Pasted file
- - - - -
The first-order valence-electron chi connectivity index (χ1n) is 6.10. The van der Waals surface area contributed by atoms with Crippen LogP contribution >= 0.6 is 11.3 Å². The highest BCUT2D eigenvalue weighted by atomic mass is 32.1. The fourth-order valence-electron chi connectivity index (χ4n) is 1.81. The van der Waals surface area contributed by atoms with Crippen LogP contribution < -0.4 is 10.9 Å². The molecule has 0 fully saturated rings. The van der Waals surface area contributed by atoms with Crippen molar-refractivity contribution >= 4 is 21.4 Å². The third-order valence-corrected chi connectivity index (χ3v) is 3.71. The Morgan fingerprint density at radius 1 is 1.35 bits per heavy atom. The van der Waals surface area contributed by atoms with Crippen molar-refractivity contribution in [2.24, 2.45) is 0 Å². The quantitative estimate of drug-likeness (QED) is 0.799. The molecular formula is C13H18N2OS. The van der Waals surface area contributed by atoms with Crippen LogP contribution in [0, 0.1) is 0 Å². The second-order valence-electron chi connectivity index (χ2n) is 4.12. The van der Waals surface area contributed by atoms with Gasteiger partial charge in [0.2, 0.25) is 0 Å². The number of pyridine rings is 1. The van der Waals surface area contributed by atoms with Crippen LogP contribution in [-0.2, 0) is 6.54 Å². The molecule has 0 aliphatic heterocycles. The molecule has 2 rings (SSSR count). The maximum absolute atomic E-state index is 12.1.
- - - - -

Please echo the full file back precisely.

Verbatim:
The first-order valence-electron chi connectivity index (χ1n) is 6.10. The van der Waals surface area contributed by atoms with Crippen LogP contribution >= 0.6 is 11.3 Å². The highest BCUT2D eigenvalue weighted by atomic mass is 32.1. The fourth-order valence-electron chi connectivity index (χ4n) is 1.81. The van der Waals surface area contributed by atoms with Crippen LogP contribution < -0.4 is 10.9 Å². The molecule has 0 fully saturated rings. The van der Waals surface area contributed by atoms with Crippen molar-refractivity contribution >= 4 is 21.4 Å². The third-order valence-corrected chi connectivity index (χ3v) is 3.71. The Morgan fingerprint density at radius 1 is 1.35 bits per heavy atom. The van der Waals surface area contributed by atoms with Crippen molar-refractivity contribution in [2.24, 2.45) is 0 Å². The quantitative estimate of drug-likeness (QED) is 0.799. The molecular formula is C13H18N2OS. The van der Waals surface area contributed by atoms with Crippen LogP contribution in [0, 0.1) is 0 Å². The second-order valence-electron chi connectivity index (χ2n) is 4.12. The van der Waals surface area contributed by atoms with Gasteiger partial charge in [0.2, 0.25) is 0 Å². The number of pyridine rings is 1. The van der Waals surface area contributed by atoms with Crippen LogP contribution in [-0.2, 0) is 6.54 Å². The molecule has 0 aliphatic heterocycles. The molecule has 2 rings (SSSR count). The maximum absolute atomic E-state index is 12.1.